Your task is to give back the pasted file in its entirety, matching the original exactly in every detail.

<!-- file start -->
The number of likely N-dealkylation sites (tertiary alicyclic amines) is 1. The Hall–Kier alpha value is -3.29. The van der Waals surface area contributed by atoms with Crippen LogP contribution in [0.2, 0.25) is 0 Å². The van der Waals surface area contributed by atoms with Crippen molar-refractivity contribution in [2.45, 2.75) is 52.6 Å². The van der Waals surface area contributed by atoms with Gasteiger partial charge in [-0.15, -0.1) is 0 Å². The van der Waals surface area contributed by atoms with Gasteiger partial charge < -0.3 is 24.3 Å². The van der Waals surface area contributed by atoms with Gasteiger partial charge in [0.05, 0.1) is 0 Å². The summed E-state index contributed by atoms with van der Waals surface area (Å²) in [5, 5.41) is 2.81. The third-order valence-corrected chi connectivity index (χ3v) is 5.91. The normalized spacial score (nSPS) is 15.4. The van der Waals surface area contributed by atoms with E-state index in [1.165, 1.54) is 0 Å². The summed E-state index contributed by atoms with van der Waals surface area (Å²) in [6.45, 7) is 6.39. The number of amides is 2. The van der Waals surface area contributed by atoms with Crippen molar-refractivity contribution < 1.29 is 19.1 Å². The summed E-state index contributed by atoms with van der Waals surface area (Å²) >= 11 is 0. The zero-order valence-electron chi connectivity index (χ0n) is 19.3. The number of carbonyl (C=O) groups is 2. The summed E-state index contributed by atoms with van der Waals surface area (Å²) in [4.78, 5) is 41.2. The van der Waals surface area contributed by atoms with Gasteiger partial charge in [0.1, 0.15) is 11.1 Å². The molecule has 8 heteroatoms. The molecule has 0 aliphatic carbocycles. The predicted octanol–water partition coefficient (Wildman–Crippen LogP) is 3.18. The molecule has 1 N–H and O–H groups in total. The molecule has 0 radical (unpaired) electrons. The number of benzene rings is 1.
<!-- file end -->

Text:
The number of likely N-dealkylation sites (tertiary alicyclic amines) is 1. The Hall–Kier alpha value is -3.29. The van der Waals surface area contributed by atoms with Crippen LogP contribution in [0.2, 0.25) is 0 Å². The van der Waals surface area contributed by atoms with Crippen molar-refractivity contribution in [2.45, 2.75) is 52.6 Å². The van der Waals surface area contributed by atoms with Gasteiger partial charge in [-0.15, -0.1) is 0 Å². The van der Waals surface area contributed by atoms with Gasteiger partial charge < -0.3 is 24.3 Å². The van der Waals surface area contributed by atoms with Gasteiger partial charge in [0.05, 0.1) is 0 Å². The summed E-state index contributed by atoms with van der Waals surface area (Å²) in [5, 5.41) is 2.81. The third-order valence-corrected chi connectivity index (χ3v) is 5.91. The normalized spacial score (nSPS) is 15.4. The van der Waals surface area contributed by atoms with E-state index in [1.165, 1.54) is 0 Å². The summed E-state index contributed by atoms with van der Waals surface area (Å²) in [6.45, 7) is 6.39. The number of amides is 2. The van der Waals surface area contributed by atoms with Crippen molar-refractivity contribution < 1.29 is 19.1 Å². The summed E-state index contributed by atoms with van der Waals surface area (Å²) >= 11 is 0. The zero-order valence-electron chi connectivity index (χ0n) is 19.3. The number of carbonyl (C=O) groups is 2. The summed E-state index contributed by atoms with van der Waals surface area (Å²) in [4.78, 5) is 41.2. The van der Waals surface area contributed by atoms with Gasteiger partial charge in [0.1, 0.15) is 11.1 Å². The molecule has 8 heteroatoms. The molecule has 0 aliphatic carbocycles. The predicted octanol–water partition coefficient (Wildman–Crippen LogP) is 3.18. The molecule has 1 N–H and O–H groups in total. The molecule has 0 radical (unpaired) electrons. The number of benzene rings is 1.